Schools prepare for tight budgets as tax cap looks to hold levy at 0.12%


Local superintendents preparing next year’s school spending plans are describing the process as daunting because they’re bound to nearly zero percent tax levy growth for 2016-17.

New York State Comptroller Thomas DiNapoli confirmed last week that school districts and municipalities will be expected to cap tax levy increases at 0.12 percent, down from the current fiscal year’s limit of 1.62 percent.

“Although some [schools and local governments] can rely on available reserve funds to bridge the gap,” he explained in a statement, “others may need to take a hard look at operations to find ways to cut costs to stay under the cap.”

State legislation passed in 2012 requires school districts and municipalities to limit increases in the amount of money they raise through property taxes to either 2 percent or the rate of inflation determined by the Consumer Price Index, whichever is less.

If a school district decides to pierce the tax cap, it must get a 60 percent approval rate from voters. In 2012-13, Greenport was the first — and remains the only — local school district to propose piercing the cap, for which it was able to obtain the necessary voter support.

In anticipation of the coming tighter restrictions, the Riverhead School District has offered its teachers a retirement incentive of $25,000 or subsidized health insurance coverage.

That offer is in addition to retirement benefits Riverhead teachers are already guaranteed through their union contract, which offers them either $40,000 or subsidized health insurance coverage. With the newest retirement incentive agreement, retirees who opt to forgo the health insurance could each receive a total of $65,000.

Superintendent Nancy Carney said 26 teachers have agreed to retire early, which she estimates will save the district more than $2 million in 2016-17.

“The savings realized by the retirement incentive will be instrumental in preserving programs for our students next year,” she said. “This should allow us to keep all our current programs and stay within the cap.”

School officials in neighboring districts said they’re evaluating the best course of action to address the latest budget constraint.

David Gamberg, superintendent of the Greenport and Southold school districts, said there are some planned retirements in Southold that could help lower next year’s tax increase, but retirements aren’t likely in Greenport, where most of the staff is fairly young.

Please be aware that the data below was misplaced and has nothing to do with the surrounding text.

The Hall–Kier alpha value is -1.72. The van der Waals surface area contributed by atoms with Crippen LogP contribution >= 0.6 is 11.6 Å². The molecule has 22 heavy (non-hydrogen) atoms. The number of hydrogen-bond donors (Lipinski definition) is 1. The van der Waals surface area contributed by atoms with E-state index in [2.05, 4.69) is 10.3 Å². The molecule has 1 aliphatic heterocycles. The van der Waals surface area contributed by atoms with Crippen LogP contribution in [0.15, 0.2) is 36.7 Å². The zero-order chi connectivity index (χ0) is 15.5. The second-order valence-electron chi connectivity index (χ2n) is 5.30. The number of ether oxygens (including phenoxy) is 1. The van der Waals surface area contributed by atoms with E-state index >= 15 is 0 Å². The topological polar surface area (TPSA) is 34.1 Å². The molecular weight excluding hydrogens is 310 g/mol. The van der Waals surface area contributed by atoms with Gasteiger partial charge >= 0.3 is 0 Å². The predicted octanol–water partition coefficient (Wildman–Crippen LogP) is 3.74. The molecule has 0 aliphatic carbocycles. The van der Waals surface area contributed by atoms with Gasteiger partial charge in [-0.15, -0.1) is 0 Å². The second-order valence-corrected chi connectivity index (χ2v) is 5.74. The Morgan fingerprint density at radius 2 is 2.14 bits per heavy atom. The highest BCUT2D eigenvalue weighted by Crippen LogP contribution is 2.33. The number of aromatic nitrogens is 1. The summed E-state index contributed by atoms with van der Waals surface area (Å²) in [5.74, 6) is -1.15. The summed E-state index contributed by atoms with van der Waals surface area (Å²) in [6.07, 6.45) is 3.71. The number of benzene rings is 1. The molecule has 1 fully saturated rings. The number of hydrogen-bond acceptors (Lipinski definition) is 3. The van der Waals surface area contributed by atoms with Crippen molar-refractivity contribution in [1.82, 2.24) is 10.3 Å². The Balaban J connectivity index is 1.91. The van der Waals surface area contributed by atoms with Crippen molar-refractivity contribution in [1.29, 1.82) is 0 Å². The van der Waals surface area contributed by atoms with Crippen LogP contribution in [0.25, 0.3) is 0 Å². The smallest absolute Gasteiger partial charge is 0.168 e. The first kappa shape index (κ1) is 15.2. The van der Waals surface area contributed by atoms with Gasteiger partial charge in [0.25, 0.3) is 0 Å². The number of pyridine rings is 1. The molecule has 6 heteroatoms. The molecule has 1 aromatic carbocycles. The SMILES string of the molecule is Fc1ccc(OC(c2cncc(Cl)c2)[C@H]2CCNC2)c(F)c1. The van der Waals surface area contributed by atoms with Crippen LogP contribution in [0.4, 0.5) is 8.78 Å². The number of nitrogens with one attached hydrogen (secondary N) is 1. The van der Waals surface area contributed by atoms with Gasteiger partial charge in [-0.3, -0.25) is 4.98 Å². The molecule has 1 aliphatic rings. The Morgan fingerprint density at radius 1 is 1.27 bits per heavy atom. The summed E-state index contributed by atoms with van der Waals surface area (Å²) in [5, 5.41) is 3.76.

“We are working to carefully analyze the proposed budgets in both districts and a specific gap has not yet been determined,” Mr. Gamberg said.

The tax cap limit for 2016-17 has been welcome news for some homeowners, including Southold resident Dan Wagner, who attends local school board meetings regularly.

Mr. Wagner said in an interview this week that he believes school districts should use reserves to offset tax hikes instead of increasing the levy year to year.

“This is a good step in the right direction,” he said of the latest tax cap figure. “I think the kids are getting a great education, which they should for $36,000 per student, but more needs to be done to reduce spending increases.”

As health care costs continue to rise and the tax cap continues to squeeze spending, school districts are relying on more state aid. [See chart for preliminary state aid figures.]

State Senator Ken LaValle described Gov. Andrew Cuomo’s school aid funding proposal as “a good starting point,” although he said it “doesn’t provide the level of funding necessary for our schools.”

Mr. LaValle and other state representatives have focused their efforts in recent years on restoring school aid lost by a budget adjustment formula known as the Gap Elimination Adjustment.

Since the 2009-10 school year, the GEA formula has been used reduce the amount of aid school districts are entitled to and thereby help reduce the state’s $10 billion deficit.

“I am pleased that in the State of the State, the governor has expressed interest in eliminating the GEA — however his proposition is to eliminate it over the next two years,” Mr. LaValle said in a statement. “That is unacceptable. The GEA has hurt students and taxpayers — we need to end the GEA now and I will work to have it completely eliminated this year.”

School boards and district officials are expected to start outlining their budget proposals during public Board of Education meetings in the coming months. This year’s budget vote is scheduled for May 17.

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School aid proposed in Gov. Andrew Cuomo’s budget



15.95 percent increase

Smart Schools grant: $2,191,853

Shoreham-Wading River


8.56 percent increase

Smart Schools grant: $1,003,429